Loewe, the luxury fashion brand known for its artisanal leather goods, took a playful turn at Paris Fashion Week with a runway show that featured giant confetti cubes and models dancing down the catwalk.
Creative director Jonathan Anderson said he wanted to create “a moment of joy” with the collection, which was presented on Saturday in a virtual show filmed in a white space in Paris.
The collection itself was a mix of relaxed and tailored silhouettes, with oversized blazers and trousers paired with sheer tops and flowy dresses. The color palette was mostly neutral, with pops of bright yellow, pink, and green.
But it was the staging that stole the show, with models emerging from behind a row of towering cubes made of colorful confetti. As they walked, the cubes were lifted and tilted, sending the confetti raining down on the runway.
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Anderson said the confetti cubes were meant to represent “a moment of release” after a year and a half of pandemic-related restrictions.
“We need to celebrate life and be joyful,” he told The Associated Press in a video call ahead of the show. “I think we’re all just living in these really tough times and I wanted to do something that was just purely about the moment of joy.”
The playful theme continued with the music, which featured a remix of techno beats and the sound of children laughing and playing. The show ended with models and dancers joining together for a choreographed routine that had the audience tapping their feet along.
Loewe, owned by the LVMH luxury conglomerate, has become known for its creative and often unconventional runway shows. In past seasons, the brand has staged shows in a maze-like structure and in a room filled with cascading flowers.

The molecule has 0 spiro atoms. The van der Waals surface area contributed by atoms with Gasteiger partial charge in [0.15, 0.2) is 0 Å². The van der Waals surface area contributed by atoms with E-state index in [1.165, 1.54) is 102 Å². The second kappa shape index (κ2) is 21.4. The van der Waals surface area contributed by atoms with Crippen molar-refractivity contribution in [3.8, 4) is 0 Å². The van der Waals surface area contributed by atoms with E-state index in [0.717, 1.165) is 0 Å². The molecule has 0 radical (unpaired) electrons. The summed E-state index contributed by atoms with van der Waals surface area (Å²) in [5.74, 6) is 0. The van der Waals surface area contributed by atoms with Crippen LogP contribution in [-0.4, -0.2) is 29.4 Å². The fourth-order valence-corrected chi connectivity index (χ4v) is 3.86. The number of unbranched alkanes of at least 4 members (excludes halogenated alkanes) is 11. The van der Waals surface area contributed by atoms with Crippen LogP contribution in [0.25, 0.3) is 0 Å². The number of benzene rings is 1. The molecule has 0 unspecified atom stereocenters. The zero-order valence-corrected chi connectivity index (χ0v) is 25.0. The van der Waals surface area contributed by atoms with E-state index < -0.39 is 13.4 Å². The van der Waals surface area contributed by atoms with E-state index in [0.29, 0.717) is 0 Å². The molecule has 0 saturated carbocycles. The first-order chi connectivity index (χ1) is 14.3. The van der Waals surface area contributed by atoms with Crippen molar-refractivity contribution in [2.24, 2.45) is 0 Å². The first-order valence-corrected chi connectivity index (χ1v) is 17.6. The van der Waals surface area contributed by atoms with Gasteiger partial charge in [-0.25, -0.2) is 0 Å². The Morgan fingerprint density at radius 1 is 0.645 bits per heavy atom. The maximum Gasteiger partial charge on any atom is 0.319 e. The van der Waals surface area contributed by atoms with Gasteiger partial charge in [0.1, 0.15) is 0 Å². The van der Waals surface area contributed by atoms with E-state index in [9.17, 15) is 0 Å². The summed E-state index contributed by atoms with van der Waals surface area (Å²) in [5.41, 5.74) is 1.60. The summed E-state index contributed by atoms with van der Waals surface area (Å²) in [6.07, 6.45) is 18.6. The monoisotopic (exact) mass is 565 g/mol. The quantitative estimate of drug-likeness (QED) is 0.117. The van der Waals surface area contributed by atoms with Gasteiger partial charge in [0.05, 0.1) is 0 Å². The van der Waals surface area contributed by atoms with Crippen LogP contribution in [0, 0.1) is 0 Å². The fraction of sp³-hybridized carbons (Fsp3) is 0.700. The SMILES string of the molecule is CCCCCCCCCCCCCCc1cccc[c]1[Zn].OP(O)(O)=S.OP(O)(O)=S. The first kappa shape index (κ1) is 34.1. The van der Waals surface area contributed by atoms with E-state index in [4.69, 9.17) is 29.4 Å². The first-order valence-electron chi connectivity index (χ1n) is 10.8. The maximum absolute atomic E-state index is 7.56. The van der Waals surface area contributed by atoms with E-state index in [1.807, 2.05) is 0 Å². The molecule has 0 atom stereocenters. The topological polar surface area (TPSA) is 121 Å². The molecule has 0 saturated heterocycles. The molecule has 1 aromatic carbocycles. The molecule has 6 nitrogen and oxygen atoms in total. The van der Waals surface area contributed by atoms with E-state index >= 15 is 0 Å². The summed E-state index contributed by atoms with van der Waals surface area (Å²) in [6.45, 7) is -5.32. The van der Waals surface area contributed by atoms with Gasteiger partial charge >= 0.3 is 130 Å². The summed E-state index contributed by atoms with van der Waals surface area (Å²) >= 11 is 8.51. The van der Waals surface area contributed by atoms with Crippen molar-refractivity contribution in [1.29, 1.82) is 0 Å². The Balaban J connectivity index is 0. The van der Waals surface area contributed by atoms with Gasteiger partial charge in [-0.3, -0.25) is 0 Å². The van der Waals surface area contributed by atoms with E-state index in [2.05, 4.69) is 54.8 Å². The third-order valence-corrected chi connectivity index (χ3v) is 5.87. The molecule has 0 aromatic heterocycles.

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But the brand has also faced criticism for cultural insensitivity, particularly for its use of Native American motifs in a 2020 collection. Anderson apologized at the time, saying he had consulted with indigenous artists and designers but had not done enough to credit and compensate them.
This season’s collection was more straightforward, with no obvious references to other cultures or communities. Instead, Anderson said he was inspired by the idea of “the texture of life,” and how different materials and patterns can interact with each other.
“There’s a lot of surface play,” he said. “I think that’s really important because we live in a world of social media where everything is very flat. So I wanted to do something where you really felt that there was a tactility and a depth to it.”
The brand’s signature leather goods also made an appearance, with models carrying oversized tote bags and wearing chunky leather boots. But there were also unexpected touches, like a shirt made entirely of woven leather strips and a dress with a voluminous tulle skirt paired with a leather vest.
As the pandemic continues to upend the fashion industry, with many brands struggling to survive, Loewe’s bold and joyful collection offered a welcome respite from the challenges of the past year.
“I think people are looking for things that are happy and optimistic,” Anderson said. “I think people are looking for something that’s really going to bring them joy and something that they can look at and just smile.”
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Whether or not the confetti cubes and the playful theme will resonate with consumers remains to be seen, but Loewe’s ability to capture the zeitgeist with its runway shows has helped it stand out in the crowded luxury market.
As Anderson put it: “Fashion has always been about reflecting the times, and I think this is a moment where we really need to reflect on joy and celebration.”